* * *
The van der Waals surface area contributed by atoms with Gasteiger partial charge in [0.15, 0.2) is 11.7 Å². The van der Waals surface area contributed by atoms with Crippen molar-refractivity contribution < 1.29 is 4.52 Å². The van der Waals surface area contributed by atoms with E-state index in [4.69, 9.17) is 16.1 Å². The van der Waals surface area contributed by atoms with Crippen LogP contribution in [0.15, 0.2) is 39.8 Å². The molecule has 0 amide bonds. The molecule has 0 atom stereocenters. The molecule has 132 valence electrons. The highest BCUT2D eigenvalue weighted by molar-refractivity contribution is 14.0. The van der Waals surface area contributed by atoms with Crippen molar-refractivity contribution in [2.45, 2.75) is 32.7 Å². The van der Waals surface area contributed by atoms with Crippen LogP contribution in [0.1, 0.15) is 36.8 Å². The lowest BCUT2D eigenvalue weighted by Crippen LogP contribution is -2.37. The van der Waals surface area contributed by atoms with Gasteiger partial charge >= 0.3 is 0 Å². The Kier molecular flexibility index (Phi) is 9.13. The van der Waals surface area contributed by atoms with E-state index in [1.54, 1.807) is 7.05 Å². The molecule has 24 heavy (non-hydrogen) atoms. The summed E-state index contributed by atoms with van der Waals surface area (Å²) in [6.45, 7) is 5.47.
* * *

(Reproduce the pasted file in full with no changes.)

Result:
The van der Waals surface area contributed by atoms with Gasteiger partial charge in [0.15, 0.2) is 11.7 Å². The van der Waals surface area contributed by atoms with Crippen molar-refractivity contribution < 1.29 is 4.52 Å². The van der Waals surface area contributed by atoms with E-state index in [4.69, 9.17) is 16.1 Å². The van der Waals surface area contributed by atoms with Crippen LogP contribution in [0.15, 0.2) is 39.8 Å². The molecule has 0 amide bonds. The molecule has 0 atom stereocenters. The molecule has 132 valence electrons. The highest BCUT2D eigenvalue weighted by molar-refractivity contribution is 14.0. The van der Waals surface area contributed by atoms with Crippen molar-refractivity contribution in [2.45, 2.75) is 32.7 Å². The van der Waals surface area contributed by atoms with Crippen LogP contribution in [0.1, 0.15) is 36.8 Å². The lowest BCUT2D eigenvalue weighted by Crippen LogP contribution is -2.37. The van der Waals surface area contributed by atoms with Gasteiger partial charge >= 0.3 is 0 Å². The Kier molecular flexibility index (Phi) is 9.13. The van der Waals surface area contributed by atoms with E-state index in [1.54, 1.807) is 7.05 Å². The molecule has 24 heavy (non-hydrogen) atoms. The summed E-state index contributed by atoms with van der Waals surface area (Å²) in [6.45, 7) is 5.47.